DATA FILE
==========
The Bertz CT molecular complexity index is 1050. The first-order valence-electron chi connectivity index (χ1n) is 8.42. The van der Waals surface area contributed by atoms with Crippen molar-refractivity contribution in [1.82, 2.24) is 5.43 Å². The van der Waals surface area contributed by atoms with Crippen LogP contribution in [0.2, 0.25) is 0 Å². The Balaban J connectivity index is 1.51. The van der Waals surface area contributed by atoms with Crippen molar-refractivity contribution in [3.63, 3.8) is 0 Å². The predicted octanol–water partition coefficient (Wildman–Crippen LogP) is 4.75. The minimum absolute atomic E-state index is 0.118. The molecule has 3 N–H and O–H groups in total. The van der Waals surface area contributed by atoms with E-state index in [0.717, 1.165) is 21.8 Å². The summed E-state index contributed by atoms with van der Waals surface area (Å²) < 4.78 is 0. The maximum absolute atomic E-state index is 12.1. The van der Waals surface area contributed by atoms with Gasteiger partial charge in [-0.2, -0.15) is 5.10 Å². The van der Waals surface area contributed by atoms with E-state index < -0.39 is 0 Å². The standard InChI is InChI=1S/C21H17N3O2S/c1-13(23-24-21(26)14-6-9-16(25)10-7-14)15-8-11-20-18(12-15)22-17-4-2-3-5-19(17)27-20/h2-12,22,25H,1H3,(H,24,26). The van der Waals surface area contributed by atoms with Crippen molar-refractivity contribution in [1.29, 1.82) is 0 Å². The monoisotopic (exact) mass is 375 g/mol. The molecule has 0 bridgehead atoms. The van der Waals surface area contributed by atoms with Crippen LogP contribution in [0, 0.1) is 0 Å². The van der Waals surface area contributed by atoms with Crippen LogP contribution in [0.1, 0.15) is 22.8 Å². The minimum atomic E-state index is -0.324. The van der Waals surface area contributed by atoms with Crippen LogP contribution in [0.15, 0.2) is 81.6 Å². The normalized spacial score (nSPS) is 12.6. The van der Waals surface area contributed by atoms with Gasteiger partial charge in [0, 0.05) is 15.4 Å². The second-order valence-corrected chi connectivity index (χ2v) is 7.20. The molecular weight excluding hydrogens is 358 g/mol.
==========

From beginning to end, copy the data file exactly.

The Bertz CT molecular complexity index is 1050. The first-order valence-electron chi connectivity index (χ1n) is 8.42. The van der Waals surface area contributed by atoms with Crippen molar-refractivity contribution in [1.82, 2.24) is 5.43 Å². The van der Waals surface area contributed by atoms with Crippen LogP contribution in [0.2, 0.25) is 0 Å². The Balaban J connectivity index is 1.51. The van der Waals surface area contributed by atoms with Crippen molar-refractivity contribution in [3.63, 3.8) is 0 Å². The predicted octanol–water partition coefficient (Wildman–Crippen LogP) is 4.75. The minimum absolute atomic E-state index is 0.118. The molecule has 3 N–H and O–H groups in total. The van der Waals surface area contributed by atoms with E-state index in [0.717, 1.165) is 21.8 Å². The summed E-state index contributed by atoms with van der Waals surface area (Å²) < 4.78 is 0. The maximum absolute atomic E-state index is 12.1. The van der Waals surface area contributed by atoms with Gasteiger partial charge in [-0.2, -0.15) is 5.10 Å². The van der Waals surface area contributed by atoms with E-state index < -0.39 is 0 Å². The standard InChI is InChI=1S/C21H17N3O2S/c1-13(23-24-21(26)14-6-9-16(25)10-7-14)15-8-11-20-18(12-15)22-17-4-2-3-5-19(17)27-20/h2-12,22,25H,1H3,(H,24,26). The van der Waals surface area contributed by atoms with Crippen molar-refractivity contribution in [1.29, 1.82) is 0 Å². The monoisotopic (exact) mass is 375 g/mol. The molecule has 0 bridgehead atoms. The van der Waals surface area contributed by atoms with Crippen LogP contribution in [0, 0.1) is 0 Å². The van der Waals surface area contributed by atoms with Crippen LogP contribution in [0.1, 0.15) is 22.8 Å². The minimum atomic E-state index is -0.324. The van der Waals surface area contributed by atoms with Crippen LogP contribution in [0.15, 0.2) is 81.6 Å². The normalized spacial score (nSPS) is 12.6. The van der Waals surface area contributed by atoms with Gasteiger partial charge in [0, 0.05) is 15.4 Å². The second-order valence-corrected chi connectivity index (χ2v) is 7.20. The molecular weight excluding hydrogens is 358 g/mol.